A week before what is arguably the most lucrative and religiously important event in the Christian calendar, hundreds of Christians in a small Greek town turned out in the winter cold to express support for their Jewish neighbors.
Hundreds of Christians turned out to prove their support for their Jewish neighbors in Ioannina in December, a week before their own major holiday (Israel news photo: MHI)
Joining hands in a “human chain against racism and violence,” Christians in the small northwestern Greek city of Ioannina, surrounded the city’s Jewish cemetery to protest repeated acts of neo-Nazi vandalism there. In the past 12 months Ioannina, not far from the Albanian border, has seen a rise in anti-Semitic incidents perpetrated in the Jewish cemetery by neo-Nazis in town – a trend the protest organizers decided was intolerable.
One of the Jewish graves vandalized by neo-Nazis in Ionannina in the summer of 2009; there were at least three such incidents within a 12-month span (Israel news photo: Wikimedia Commons)
'Duty of Every Citizen'
“The Jewish cemetery is not only the religious space of the Jewish community but also a cultural monument of our city, the protection of which, like other historic monuments of our city, is the duty of every citizen… Let the world know that we value our Jewish presence, one of the oldest in Greece, and will not allow callous, hateful acts to define us as a community or as a people,” the organizing committee said in a statement.
“Letters and emails of anguish, hurt and recrimination” were sent to local and national Greek authorities over the incidents, said Marcia Haddad Ikonomopoulos, president of the Association of Friends of Greek Jewry and director of the Kehila Kedosha Janina Museum. “Our intention was to bring to worldwide awareness what had happened.”
That appeals succeeded brought immense joy to the community, she said. “Our pleas did not fall on deaf ears… What then can be more emotionally rewarding than to pass on the news of a recent mass demonstration against anti-Semitism?” Ikonomopoulos commented.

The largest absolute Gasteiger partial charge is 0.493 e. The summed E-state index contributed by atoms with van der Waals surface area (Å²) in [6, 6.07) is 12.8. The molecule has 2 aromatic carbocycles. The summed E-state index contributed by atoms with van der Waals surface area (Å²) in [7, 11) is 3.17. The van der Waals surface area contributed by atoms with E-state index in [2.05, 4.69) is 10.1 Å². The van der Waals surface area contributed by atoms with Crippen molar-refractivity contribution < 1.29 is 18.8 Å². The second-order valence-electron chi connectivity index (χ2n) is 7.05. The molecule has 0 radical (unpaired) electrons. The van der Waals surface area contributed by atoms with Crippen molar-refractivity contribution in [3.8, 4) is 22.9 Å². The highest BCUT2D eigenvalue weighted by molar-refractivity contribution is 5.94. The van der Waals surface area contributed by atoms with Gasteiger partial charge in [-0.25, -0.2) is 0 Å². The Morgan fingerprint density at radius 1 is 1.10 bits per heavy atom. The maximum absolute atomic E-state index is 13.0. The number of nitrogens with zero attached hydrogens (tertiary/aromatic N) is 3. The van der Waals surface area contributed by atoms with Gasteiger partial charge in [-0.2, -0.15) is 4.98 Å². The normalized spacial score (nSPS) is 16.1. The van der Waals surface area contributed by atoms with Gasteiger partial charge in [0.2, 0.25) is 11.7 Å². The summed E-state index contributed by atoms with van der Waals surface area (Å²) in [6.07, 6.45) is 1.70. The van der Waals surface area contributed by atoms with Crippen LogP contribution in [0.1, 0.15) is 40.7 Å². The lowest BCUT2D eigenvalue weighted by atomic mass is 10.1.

Participants at the Ioannina demonstration of support for the Jews (Israel news photo: MHI)
Many of those who showed up for the demonstration held public office, she noted. Organizers stressed that politics was not the issue, and public officials were not identified by their political parties. “All major parties were represented,” she noted. “Let us all applaud the good citizens of Ioannina who organized and took part in this historic event.”
Ancient Jewish Community Dates Back to Second Temple
The Jewish presence in the small Greek town goes back thousands of years, to the destruction of the Second Temple, according to the Kehila Kedosha Janina Museum web site. Those who lived in the city were Greek-speaking Jews who had absorbed the Hellenistic culture of the time.
The community was not a wealthy one; sons succeeded their fathers in their trades, and daughters married and became wives and mothers. If they worked at all, it was in the professions deemed acceptable for the women of the time, such as seamstresses. Education ended at high school or even earlier.
Approximately 2,000 Jews lived in Ioannina at the beginning of World War II, but it came under direct German control in September 1943. The Nazis, on Greek Independence Day just before Passover in March 1944, rounded up the community's Jews and deported them to Auschwitz-Birkenau, almost all of whom were murdered.
Their names are engraved in stone on the walls of the community’s synagogue.